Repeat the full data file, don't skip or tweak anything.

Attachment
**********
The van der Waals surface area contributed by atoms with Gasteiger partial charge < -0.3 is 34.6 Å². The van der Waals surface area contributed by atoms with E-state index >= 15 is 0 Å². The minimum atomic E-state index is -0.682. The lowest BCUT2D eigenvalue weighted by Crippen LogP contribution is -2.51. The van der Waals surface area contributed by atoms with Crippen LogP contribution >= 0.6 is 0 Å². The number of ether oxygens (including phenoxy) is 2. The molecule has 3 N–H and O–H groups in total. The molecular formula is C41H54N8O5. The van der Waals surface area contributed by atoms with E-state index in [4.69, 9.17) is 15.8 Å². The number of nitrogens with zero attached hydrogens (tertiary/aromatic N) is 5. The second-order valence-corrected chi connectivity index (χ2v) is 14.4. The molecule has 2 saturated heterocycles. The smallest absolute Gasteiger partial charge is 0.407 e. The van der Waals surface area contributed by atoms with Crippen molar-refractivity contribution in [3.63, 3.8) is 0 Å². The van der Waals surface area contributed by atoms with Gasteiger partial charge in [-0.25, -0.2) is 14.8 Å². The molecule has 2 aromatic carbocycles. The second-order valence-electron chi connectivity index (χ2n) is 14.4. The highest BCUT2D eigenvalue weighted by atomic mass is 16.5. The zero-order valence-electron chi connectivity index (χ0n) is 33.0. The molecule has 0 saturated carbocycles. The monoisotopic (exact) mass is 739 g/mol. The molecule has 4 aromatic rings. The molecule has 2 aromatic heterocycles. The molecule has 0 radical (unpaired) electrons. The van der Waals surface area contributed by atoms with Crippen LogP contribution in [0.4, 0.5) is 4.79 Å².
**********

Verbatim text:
The van der Waals surface area contributed by atoms with Gasteiger partial charge < -0.3 is 34.6 Å². The van der Waals surface area contributed by atoms with E-state index >= 15 is 0 Å². The minimum atomic E-state index is -0.682. The lowest BCUT2D eigenvalue weighted by Crippen LogP contribution is -2.51. The van der Waals surface area contributed by atoms with Crippen LogP contribution >= 0.6 is 0 Å². The number of ether oxygens (including phenoxy) is 2. The molecule has 3 N–H and O–H groups in total. The molecular formula is C41H54N8O5. The van der Waals surface area contributed by atoms with E-state index in [4.69, 9.17) is 15.8 Å². The number of nitrogens with zero attached hydrogens (tertiary/aromatic N) is 5. The second-order valence-corrected chi connectivity index (χ2v) is 14.4. The molecule has 2 saturated heterocycles. The smallest absolute Gasteiger partial charge is 0.407 e. The van der Waals surface area contributed by atoms with Crippen molar-refractivity contribution in [3.63, 3.8) is 0 Å². The van der Waals surface area contributed by atoms with Gasteiger partial charge in [-0.25, -0.2) is 14.8 Å². The molecule has 2 aromatic carbocycles. The second-order valence-electron chi connectivity index (χ2n) is 14.4. The highest BCUT2D eigenvalue weighted by atomic mass is 16.5. The zero-order valence-electron chi connectivity index (χ0n) is 33.0. The molecule has 0 saturated carbocycles. The monoisotopic (exact) mass is 739 g/mol. The molecule has 4 aromatic rings. The molecule has 2 aromatic heterocycles. The molecule has 0 radical (unpaired) electrons. The van der Waals surface area contributed by atoms with Crippen LogP contribution in [0.4, 0.5) is 4.79 Å².